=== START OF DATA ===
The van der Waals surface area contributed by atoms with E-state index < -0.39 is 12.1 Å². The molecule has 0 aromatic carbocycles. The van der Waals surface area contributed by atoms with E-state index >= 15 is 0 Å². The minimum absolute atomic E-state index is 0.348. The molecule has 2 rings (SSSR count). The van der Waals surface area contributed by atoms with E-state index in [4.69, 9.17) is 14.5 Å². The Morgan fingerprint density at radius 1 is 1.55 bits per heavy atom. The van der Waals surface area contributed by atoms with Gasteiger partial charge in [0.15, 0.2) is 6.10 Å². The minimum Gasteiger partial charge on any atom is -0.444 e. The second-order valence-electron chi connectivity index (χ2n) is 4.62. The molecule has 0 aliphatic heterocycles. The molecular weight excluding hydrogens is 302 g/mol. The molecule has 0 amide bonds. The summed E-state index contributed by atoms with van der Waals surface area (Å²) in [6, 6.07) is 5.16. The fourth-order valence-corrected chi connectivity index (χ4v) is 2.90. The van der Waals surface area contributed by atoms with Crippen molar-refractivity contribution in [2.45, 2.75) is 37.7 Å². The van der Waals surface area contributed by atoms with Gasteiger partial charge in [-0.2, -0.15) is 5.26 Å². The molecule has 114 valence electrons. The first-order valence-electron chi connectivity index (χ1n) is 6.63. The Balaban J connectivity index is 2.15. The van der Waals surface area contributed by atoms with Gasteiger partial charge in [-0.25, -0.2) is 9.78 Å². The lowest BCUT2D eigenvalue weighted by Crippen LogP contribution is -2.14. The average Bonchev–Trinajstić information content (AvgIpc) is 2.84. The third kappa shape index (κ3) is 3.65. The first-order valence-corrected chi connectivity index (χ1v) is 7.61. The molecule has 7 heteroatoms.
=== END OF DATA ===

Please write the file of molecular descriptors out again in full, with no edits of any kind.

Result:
The van der Waals surface area contributed by atoms with E-state index < -0.39 is 12.1 Å². The molecule has 0 aromatic carbocycles. The van der Waals surface area contributed by atoms with E-state index >= 15 is 0 Å². The minimum absolute atomic E-state index is 0.348. The molecule has 2 rings (SSSR count). The van der Waals surface area contributed by atoms with E-state index in [4.69, 9.17) is 14.5 Å². The Morgan fingerprint density at radius 1 is 1.55 bits per heavy atom. The van der Waals surface area contributed by atoms with Gasteiger partial charge in [0.15, 0.2) is 6.10 Å². The minimum Gasteiger partial charge on any atom is -0.444 e. The second-order valence-electron chi connectivity index (χ2n) is 4.62. The molecule has 0 aliphatic heterocycles. The molecular weight excluding hydrogens is 302 g/mol. The molecule has 0 amide bonds. The summed E-state index contributed by atoms with van der Waals surface area (Å²) in [6, 6.07) is 5.16. The fourth-order valence-corrected chi connectivity index (χ4v) is 2.90. The van der Waals surface area contributed by atoms with Crippen molar-refractivity contribution in [2.45, 2.75) is 37.7 Å². The van der Waals surface area contributed by atoms with Gasteiger partial charge in [-0.2, -0.15) is 5.26 Å². The molecule has 114 valence electrons. The first-order valence-electron chi connectivity index (χ1n) is 6.63. The Balaban J connectivity index is 2.15. The van der Waals surface area contributed by atoms with Gasteiger partial charge in [-0.25, -0.2) is 9.78 Å². The lowest BCUT2D eigenvalue weighted by Crippen LogP contribution is -2.14. The average Bonchev–Trinajstić information content (AvgIpc) is 2.84. The third kappa shape index (κ3) is 3.65. The first-order valence-corrected chi connectivity index (χ1v) is 7.61. The molecule has 7 heteroatoms.